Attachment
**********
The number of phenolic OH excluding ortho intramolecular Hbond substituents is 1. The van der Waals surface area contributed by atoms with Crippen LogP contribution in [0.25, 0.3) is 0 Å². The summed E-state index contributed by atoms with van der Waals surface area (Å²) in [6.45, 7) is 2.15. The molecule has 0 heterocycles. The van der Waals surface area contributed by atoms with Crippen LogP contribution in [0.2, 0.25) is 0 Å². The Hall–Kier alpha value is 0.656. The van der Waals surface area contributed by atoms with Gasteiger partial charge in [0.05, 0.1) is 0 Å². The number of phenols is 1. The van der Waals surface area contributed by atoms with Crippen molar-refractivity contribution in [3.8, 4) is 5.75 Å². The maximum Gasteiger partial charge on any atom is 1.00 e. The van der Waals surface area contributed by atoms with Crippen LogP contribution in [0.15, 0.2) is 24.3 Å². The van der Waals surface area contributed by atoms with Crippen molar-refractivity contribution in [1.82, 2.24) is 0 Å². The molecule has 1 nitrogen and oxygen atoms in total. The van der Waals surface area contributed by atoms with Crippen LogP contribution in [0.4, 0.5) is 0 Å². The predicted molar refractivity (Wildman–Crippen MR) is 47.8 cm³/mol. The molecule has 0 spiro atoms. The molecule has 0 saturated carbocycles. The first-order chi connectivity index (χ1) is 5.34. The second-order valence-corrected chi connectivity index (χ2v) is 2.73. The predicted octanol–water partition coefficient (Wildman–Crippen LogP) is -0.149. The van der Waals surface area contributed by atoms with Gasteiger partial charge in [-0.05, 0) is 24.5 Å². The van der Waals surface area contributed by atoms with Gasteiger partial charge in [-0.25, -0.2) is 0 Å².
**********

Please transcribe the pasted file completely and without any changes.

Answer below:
The number of phenolic OH excluding ortho intramolecular Hbond substituents is 1. The van der Waals surface area contributed by atoms with Crippen LogP contribution in [0.25, 0.3) is 0 Å². The summed E-state index contributed by atoms with van der Waals surface area (Å²) in [6.45, 7) is 2.15. The molecule has 0 heterocycles. The van der Waals surface area contributed by atoms with Crippen LogP contribution in [0.2, 0.25) is 0 Å². The Hall–Kier alpha value is 0.656. The van der Waals surface area contributed by atoms with Gasteiger partial charge in [0.05, 0.1) is 0 Å². The number of phenols is 1. The van der Waals surface area contributed by atoms with Crippen molar-refractivity contribution in [3.8, 4) is 5.75 Å². The maximum Gasteiger partial charge on any atom is 1.00 e. The van der Waals surface area contributed by atoms with Crippen LogP contribution in [0.15, 0.2) is 24.3 Å². The van der Waals surface area contributed by atoms with Crippen molar-refractivity contribution in [1.82, 2.24) is 0 Å². The molecule has 1 nitrogen and oxygen atoms in total. The van der Waals surface area contributed by atoms with Crippen LogP contribution in [0.4, 0.5) is 0 Å². The predicted molar refractivity (Wildman–Crippen MR) is 47.8 cm³/mol. The molecule has 0 spiro atoms. The molecule has 0 saturated carbocycles. The first-order chi connectivity index (χ1) is 5.34. The second-order valence-corrected chi connectivity index (χ2v) is 2.73. The predicted octanol–water partition coefficient (Wildman–Crippen LogP) is -0.149. The van der Waals surface area contributed by atoms with Gasteiger partial charge in [-0.05, 0) is 24.5 Å². The van der Waals surface area contributed by atoms with Gasteiger partial charge in [-0.25, -0.2) is 0 Å².